Tonight The Fountain of Praise Church (TFOP) hosted a viewing of the documentary, To Educate a Girl, with the local UNICEF office. I recently saw GirlRising with some friends at a viewing hosted at a local movie theatre. The viewing of To Educate a Girl was held in the FountainLife Center, a community-center style facility that TFOP built to serve the Southwest side of Houston, TX.
Honestly, both To Educate a Girl and Girl Rising are very similar in style and content. Each goes back and forth between continents across the globe as they follow the lives of several girls. Both films highlight issues such as the trafficking and early marriage of girls, extreme poverty and the pressure for girls to leave school and work, the pattern of parents choosing to educate their sons instead of their daughters. The similarities go on, and on and on. Thankfully, each film tries to leave you with hope as you see girls beginning/returning to school as their parents become educated about the importance of their daughters matriculation.
Tonight, the audience is what stood out most to me. When I saw GirlRising I was with some women philanthropy colleagues at a theatre in Upper Kirby. My colleagues and I do this sort of justice work for a living. We review proposals and conduct site visits for organizations working to solve some of society’s most complex problems. As we watched Girl Rising in a the theatre filled near to capacity with mostly Anglo women, I couldn’t help but feel that ‘savior mentality’ that often comes when we sit in positions of power. We left the room saying, ‘this is wrong’, we need to do something about this,’ ‘enough is enough’…but we were preaching to the choir and as a consequence we have done little to follow-up.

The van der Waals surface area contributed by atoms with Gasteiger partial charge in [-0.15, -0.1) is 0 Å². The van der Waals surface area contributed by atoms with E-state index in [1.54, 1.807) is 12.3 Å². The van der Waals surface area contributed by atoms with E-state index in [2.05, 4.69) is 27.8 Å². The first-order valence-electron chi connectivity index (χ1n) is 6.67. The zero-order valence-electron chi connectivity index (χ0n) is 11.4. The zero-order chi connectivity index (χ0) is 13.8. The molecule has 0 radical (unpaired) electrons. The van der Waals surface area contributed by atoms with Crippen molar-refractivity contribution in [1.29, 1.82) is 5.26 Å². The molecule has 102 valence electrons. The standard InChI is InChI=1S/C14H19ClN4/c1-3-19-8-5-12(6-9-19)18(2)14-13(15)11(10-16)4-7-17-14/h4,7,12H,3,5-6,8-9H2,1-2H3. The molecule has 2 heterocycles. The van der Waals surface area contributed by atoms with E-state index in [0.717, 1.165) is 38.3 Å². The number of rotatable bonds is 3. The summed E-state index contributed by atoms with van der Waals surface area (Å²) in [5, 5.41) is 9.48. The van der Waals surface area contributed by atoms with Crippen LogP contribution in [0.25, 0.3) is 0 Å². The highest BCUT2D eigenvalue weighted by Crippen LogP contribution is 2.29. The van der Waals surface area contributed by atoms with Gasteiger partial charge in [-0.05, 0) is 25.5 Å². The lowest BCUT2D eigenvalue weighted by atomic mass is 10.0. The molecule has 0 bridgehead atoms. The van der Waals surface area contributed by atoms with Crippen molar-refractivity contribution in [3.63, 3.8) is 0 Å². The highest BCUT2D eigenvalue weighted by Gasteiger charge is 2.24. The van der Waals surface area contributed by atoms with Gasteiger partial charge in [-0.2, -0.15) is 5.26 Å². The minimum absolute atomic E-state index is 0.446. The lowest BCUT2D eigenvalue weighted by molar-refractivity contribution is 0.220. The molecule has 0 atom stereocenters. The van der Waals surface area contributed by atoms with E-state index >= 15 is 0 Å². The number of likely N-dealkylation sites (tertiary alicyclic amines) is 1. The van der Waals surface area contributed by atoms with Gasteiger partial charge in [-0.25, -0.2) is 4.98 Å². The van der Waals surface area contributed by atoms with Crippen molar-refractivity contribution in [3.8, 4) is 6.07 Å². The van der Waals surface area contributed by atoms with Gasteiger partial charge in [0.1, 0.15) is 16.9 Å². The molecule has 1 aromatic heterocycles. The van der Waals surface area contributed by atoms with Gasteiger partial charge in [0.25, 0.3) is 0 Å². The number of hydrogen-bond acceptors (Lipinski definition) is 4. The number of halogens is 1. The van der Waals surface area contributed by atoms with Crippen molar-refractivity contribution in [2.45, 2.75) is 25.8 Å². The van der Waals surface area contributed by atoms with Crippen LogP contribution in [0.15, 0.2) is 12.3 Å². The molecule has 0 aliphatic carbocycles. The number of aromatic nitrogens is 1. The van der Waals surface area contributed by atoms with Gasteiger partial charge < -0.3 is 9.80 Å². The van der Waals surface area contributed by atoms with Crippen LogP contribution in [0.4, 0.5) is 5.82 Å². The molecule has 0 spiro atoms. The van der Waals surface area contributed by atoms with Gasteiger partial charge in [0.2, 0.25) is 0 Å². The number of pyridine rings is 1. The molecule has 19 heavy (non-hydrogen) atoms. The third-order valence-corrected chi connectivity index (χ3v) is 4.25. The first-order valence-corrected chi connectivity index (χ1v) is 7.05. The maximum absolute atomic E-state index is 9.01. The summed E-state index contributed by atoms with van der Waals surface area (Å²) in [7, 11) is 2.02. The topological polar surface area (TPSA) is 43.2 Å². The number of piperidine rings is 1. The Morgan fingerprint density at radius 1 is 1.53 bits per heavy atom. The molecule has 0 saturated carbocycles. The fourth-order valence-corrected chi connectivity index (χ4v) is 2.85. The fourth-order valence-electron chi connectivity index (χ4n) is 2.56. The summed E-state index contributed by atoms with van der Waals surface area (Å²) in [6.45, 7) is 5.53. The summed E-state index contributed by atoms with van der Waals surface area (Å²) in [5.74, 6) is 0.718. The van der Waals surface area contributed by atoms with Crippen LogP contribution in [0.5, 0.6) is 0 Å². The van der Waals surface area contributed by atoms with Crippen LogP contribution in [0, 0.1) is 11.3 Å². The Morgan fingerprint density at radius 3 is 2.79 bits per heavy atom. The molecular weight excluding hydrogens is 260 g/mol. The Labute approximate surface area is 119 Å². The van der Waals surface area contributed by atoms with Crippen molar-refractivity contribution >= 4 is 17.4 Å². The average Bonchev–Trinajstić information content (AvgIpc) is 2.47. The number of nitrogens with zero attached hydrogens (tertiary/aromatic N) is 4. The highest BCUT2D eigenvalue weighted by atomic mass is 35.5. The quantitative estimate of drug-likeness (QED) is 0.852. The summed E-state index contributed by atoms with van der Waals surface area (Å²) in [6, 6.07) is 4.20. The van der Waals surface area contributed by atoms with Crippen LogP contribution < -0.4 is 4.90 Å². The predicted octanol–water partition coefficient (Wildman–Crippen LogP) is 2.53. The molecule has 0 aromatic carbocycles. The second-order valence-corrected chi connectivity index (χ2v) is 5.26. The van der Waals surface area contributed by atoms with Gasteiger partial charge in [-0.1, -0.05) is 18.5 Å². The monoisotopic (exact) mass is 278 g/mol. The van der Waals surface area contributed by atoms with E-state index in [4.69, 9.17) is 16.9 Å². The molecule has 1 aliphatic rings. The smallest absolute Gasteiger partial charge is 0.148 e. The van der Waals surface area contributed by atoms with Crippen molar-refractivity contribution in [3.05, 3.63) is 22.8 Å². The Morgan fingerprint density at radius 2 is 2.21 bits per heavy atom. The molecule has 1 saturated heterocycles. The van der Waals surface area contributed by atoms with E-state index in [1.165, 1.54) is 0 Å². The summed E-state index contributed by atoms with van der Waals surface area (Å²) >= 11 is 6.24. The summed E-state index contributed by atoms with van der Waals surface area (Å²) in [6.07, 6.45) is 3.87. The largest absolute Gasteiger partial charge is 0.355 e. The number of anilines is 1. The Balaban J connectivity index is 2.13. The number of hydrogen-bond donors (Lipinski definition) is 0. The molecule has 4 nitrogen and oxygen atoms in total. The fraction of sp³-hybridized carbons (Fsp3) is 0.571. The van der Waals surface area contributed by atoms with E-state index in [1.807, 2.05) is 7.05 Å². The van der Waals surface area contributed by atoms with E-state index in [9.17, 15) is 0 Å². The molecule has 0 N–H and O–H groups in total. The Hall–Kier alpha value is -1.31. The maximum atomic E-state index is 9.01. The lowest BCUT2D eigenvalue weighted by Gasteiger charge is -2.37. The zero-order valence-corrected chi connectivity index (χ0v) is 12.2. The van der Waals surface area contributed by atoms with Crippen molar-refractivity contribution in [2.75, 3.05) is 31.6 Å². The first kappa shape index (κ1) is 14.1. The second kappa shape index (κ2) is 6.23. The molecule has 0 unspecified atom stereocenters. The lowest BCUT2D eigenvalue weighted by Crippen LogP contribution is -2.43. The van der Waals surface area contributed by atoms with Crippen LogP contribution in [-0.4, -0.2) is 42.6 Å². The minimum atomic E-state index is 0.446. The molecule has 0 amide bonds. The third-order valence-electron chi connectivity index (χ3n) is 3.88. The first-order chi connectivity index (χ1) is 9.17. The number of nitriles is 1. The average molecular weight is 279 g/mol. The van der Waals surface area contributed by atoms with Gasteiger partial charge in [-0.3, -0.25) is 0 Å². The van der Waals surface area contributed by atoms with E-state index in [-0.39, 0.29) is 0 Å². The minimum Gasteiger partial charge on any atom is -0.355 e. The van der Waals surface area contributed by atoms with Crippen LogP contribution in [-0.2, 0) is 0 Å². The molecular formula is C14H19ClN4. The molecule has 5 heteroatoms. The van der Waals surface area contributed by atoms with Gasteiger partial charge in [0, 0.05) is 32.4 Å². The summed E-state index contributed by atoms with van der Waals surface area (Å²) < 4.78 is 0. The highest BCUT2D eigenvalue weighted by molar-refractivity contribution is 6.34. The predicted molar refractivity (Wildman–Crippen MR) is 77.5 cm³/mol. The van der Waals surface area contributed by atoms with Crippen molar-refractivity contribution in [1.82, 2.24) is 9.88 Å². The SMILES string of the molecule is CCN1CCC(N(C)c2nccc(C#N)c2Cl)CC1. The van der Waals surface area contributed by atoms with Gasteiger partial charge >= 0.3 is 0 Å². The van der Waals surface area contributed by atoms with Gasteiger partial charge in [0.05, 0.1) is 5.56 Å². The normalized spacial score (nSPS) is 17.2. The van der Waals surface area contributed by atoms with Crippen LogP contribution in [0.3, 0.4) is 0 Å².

At tonight’s viewing of To Educate a Girl, about 40 mostly African-American women sat in a room with about 25 ethnically diverse high school students there for a class assignment. As I sat in the room I thought about how much more important it was for tonight’s audience to view the To Educate a Girl. Tonight’s audience represented parents and peers of the nearly 50% of Harris County (mostly black and hispanic male) students that do not graduate from high school in four years. They also represent the parents and peers of young people in Harris County that contribute to a teen birth rate that is 50% higher than that of the nation. Tonight’s audience had future leaders who will have learned at an early age about problems around the world and in their community and ways they can get involved. And parents who can support the steps they take to make our world better than the adults in charge have left it.
I watched as most of the young people lined up to visit the UNICEF table that offered Trick or Treat for UNICEF boxes – a Halloween activity to raise awareness and money to help children around the world. It left me with a feeling of hope. It made me realize that showing this film and others like it to youth on the Southwest sides of towns across our country is infinitely more impactful that to a room of my peers. I have hope that these young people will take what they learned tonight and change the world for themselves and their peers.